Toronto Film Society presented The Man I Killed [Broken Lullaby] (1932) on Sunday, November 8, 1987 in a double bill with Nurse Edith Cavell as part of the Season 40 Sunday Afternoon Film Buffs Series “A”, Programme 3.
Production Company: Paramount. Producer and Director: Ernst Lubitsch. Screenplay: Ernest Vajda and Samson Raphaelson, from the play by Maurice Rostand, and the English adaptation by Reginald Berkeley. Photography: Victor Milner. Sets: Hans Dreier.
Cast: Lionel Barrymore (Dr. Holderlin), Nancy Carroll (Elsa), Phillips Holmes (Paul), Tom Douglas (Walter Holderlin), Zasu Pitts (Anna), Lucien Littlefield (Schultz), Louise Cartier (Mrs. Holderlin), Frank Sheridan (Priest), George Marshall (Gravedigger), Lillian Elliott (Mrs. Breslauer), Marvin Stephans (Fritz), Reginald Pasch (Fritz’s Father), Joan Standing (Flowershop Girl), Rodney McKennon (War Veteran), Torben Meyer (Waiter at Inn).
At first glance, The Man I Killed is the most unusual of Lubitsch’s sound films, his one apparent attempt to answer the occasional charges that he was wasting his enormous talent on trivial material. Yet on closer inspection, the primary difference from the surrounding works emerges as a somberness of tone with which Lubitsch never seems entirely comfortable.
The underlying dramatic conflicts of the film are actually similar to the musicals, but staked out in more explicit fashion. The plot concerns Paul (Holmes), a young Frenchman, who had killed Walter, an equally young German soldier, in the final days of WWI. Overcome with feelings of guilt, Paul travels to the small German town of his victim in search of the dead boy’s family. Initially hostile, Walter’s parents and his fiancee Elsa soon accept Paul as a friend, for they mistakenly think he was Walter’s friend in life. The rest of the town continues to be outraged by the presence of this Frenchman, but in the family he is quickly taking over the dead man’s place, even to the point of becoming engaged to Elsa. Still overpowered by his sense of guilt, Paul tells Elsa his actual relation to Walter and wants to tell the parents as well, but she prevents him because she sees he must continue to fill the void of Walter’s absence and restore the wholeness of the family.
The story is unfurled in a poetic fashion and it has its moral–a pacifistic one–and if the pathos is stressed, there is no denying the human and truthful qualities of the simple tale. Each sequence is fashioned with sincerity and great care. The different scenes are all photographed with admirable artistry. It even has its moments of light humour. One episode dealing with small-town gossipers brings to mind something along the same line in F.W. Murnau’s old silent classic, The Last Laugh. But aided by the microphone, Lubitsch goes his colleague one better, by adding to the prattling group the sound of tinkling doorbells. The Man I Killed is one of those narratives that might be told in a very few words, but under Lubitsch’s guidance, each scene becomes more and more stirring.
There are many satirical scenes: church bells are heard between the booming of guns and other glimpses of soldiers in a church with scabbarded swords lining the aisles. When the uniformed men go down on their knees, one’s eyes become riveted on the spurred boots; a cannon sounds a victory boom which wakes a wounded solider in a hospital bed, and he screams in fright; gunfire over the crosses in a soldiers’ cemetery; two mothers of sons killed in the war, standing over their son’s graves, swallowing their tears and exchanging recipes for cinnamon cake. All of this is typical of Lubitsch. Even by the end, Dr. and Mrs. Holderlin look upon Paul with such great affection that they dread the very idea of his leaving. The doctor argues that he and his ilk were to old to fight, but they were not too old to hate. He emphasizes the fact that when his son left for the war, he cheered. Irony courses through the tale to the last, when the old doctor hands his dead son’s violin to Paul, who plays a serenade while Elsa accompanies him on the piano.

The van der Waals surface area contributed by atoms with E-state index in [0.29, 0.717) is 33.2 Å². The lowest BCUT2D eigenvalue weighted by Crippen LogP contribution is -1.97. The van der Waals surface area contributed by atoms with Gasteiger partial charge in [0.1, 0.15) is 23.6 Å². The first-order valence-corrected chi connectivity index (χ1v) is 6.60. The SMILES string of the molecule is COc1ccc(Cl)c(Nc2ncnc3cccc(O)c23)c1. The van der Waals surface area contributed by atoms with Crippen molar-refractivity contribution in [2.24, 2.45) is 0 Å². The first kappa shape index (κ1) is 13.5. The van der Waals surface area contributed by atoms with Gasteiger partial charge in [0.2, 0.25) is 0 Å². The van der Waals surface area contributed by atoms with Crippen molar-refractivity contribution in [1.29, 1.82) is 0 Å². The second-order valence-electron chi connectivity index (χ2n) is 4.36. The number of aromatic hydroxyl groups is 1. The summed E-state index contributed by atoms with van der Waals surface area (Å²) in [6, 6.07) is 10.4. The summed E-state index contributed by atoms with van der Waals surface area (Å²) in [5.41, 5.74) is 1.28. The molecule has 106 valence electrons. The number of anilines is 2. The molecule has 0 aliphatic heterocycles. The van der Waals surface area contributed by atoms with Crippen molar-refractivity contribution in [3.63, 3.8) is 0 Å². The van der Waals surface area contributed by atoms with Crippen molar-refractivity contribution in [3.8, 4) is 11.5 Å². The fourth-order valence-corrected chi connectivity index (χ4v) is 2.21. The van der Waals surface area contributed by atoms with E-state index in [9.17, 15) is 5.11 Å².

Barrymore, it has been agreed by all, was superb as the German father. However, Emil Jannings was originally scheduled for the lead, but the German actor’s failure to master English brought Lionel this great role. Before its national release, anticipating poor box-office response to the film’s uncompromising theme, Paramount changed its title to the more romantic Broken Lullaby.
Here are some comments written at the time of this picture’s release: “It is new and daring, something the movies always fear. It’s about war and war is a Hollywood phobia just now. But after seeing perhaps a hundred pictures in the last year, it seemed to be the most magnificent of all–the ripened fruit of the genius of the screen’s first director,” wrote Florabel Muir in The Motion Picture Herald. “A terrifically affecting motion picture which shows once again that of all the directors in Hollywood, Mr. Lubitsch is the finest….A film that in its humanity, quiet comprehension and the sympathy which he brings to his characterizations, has never before been equaled for effectiveness on the screen,” commented William Boehnel in The New York Telegram. “A brilliant success, assisted by a noble and poignant idea, Lubitsch has plunged valiantly into what is essentially poetic tragedy, mixed with genuinely bitter and ironic anti-war statement, and emerged with some of the finest direction of the screen. It is the best work Lubitsch has done in the sound-film,” wrote Richard Watts.
Notes taken from Variety, The New York Times, Ernst Lubitsch’s American Comedy by William Paul, The Cinema of Ernst Lubitsch by Leland A. Poague, Films in Review
Notes by Caren Feldman
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